In March 2014, Dr. Harald Braun has become The Permanent Representative of Germany to the United Nations in New York.
- Professor of History (Dr. phil., History of Science and Technology and Social History, University of Bremen). Director of the Stony Brook Institute for Global Studies (SBIGS) and the Center for Global & Local History. Founding Editor of the Globality Studies Journal and Publisher of the Long Island History Journal.
Posts by Wolf Schäfer
Angela Merkel, the German Chancellor, has appointed our colleague Harald Braun as Staatssekretär (State Secretary, equivalent to the U.S. Deputy Secretary of State) effective July 2011.
Harald is Research Professor for Global Studies and Diplomacy in the Department of History and at the Stony Brook Institute for Global Studies (SBIGS). According to a recent article in the Süddeutsche Zeitung, his responsibilities will include international trade, development and economic affairs, international law, cultural affairs, protocol as well as the overall management of the German Federal Ministry of Foreign Affairs. For a German link announcing this good news, see politik & kommunikation.
Monday, 14 December 2009, volume 21, issue 1, of the LIHJ went online with six articles, eight reviews, a video interview, the first images of its eMuseum and the “enhanced mission” of writing Long Island history into the larger framework of local, national, and global history.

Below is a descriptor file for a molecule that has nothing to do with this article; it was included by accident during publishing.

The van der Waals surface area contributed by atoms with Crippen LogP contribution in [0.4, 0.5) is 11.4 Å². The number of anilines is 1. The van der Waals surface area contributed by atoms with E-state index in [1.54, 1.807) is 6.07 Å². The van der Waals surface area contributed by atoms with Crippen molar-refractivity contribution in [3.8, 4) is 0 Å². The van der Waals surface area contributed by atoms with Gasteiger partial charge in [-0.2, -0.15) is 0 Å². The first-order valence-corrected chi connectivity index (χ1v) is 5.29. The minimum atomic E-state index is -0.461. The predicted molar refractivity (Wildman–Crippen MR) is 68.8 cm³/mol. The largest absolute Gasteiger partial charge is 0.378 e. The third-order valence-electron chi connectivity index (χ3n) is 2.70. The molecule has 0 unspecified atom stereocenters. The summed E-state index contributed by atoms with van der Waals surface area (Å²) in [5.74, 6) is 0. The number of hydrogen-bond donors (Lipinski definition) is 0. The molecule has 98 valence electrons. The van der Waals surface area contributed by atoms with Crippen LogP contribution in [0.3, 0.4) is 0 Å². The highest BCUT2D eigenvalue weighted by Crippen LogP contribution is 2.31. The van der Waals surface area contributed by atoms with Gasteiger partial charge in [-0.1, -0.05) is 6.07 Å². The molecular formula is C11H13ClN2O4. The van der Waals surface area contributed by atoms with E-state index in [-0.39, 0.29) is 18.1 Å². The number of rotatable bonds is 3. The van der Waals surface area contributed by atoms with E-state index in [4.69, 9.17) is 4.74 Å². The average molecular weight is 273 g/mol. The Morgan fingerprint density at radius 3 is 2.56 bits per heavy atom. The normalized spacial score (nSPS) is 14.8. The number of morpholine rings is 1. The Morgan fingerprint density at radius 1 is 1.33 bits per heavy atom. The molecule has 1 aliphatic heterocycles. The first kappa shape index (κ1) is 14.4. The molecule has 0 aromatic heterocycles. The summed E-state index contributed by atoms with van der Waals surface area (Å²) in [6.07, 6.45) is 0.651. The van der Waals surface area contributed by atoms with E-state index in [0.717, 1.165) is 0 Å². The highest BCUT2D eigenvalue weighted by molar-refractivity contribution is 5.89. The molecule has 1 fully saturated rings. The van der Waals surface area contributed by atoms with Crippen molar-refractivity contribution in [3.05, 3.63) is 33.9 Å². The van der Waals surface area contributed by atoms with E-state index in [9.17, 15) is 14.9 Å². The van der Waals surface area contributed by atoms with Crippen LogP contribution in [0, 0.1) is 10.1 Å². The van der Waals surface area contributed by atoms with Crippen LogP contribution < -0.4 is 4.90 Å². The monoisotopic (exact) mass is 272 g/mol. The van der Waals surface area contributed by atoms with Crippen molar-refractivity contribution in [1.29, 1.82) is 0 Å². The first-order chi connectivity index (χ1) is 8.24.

The Editor in Chief, Charles Backfish, summarized the main content of volume 21, issue 1:
The articles in this first online issue of the Long Island History Journal underscore this enhanced mission. Our publisher and Editor at Large, Wolf Schäfer, sets the conceptual stage using a letter written by Albert Einstein (summering in what is now Cutchogue) to illustrate the intersection of global, national and local history. Joshua Ruff, Associate Editor, offers historical perspective on recent tensions on Long Island involving undocumented day laborers. Joseph Tiedemann’s article on Thomas Jones, a loyalist in the era of the American Revolution, examines the plight of a Long Island man of privilege confronted with the realities of a more democratic society. Frank Cavaioli traces the chartering of a prominent area educational institution in response to the area’s changing economic needs. Neil Buffett studies high school students organizing to call attention to environmental conservation, while Associate Editor Noel Gish profiles Lee Koppelman, whose important work as a planner in Nassau and Suffolk Counties spanned several decades and whose Center for Regional Policy Studies was the previous publisher of the LIHJ. This article serves as a companion piece to video excerpts from an interview with Koppelman, which inaugurates what will be an on-going feature of the LIHJ.
- SBS S-329
- Research Interests
- Global History, Social History, History of Science and Technology, Historical Geography, Historiography and Methodology, Global Studies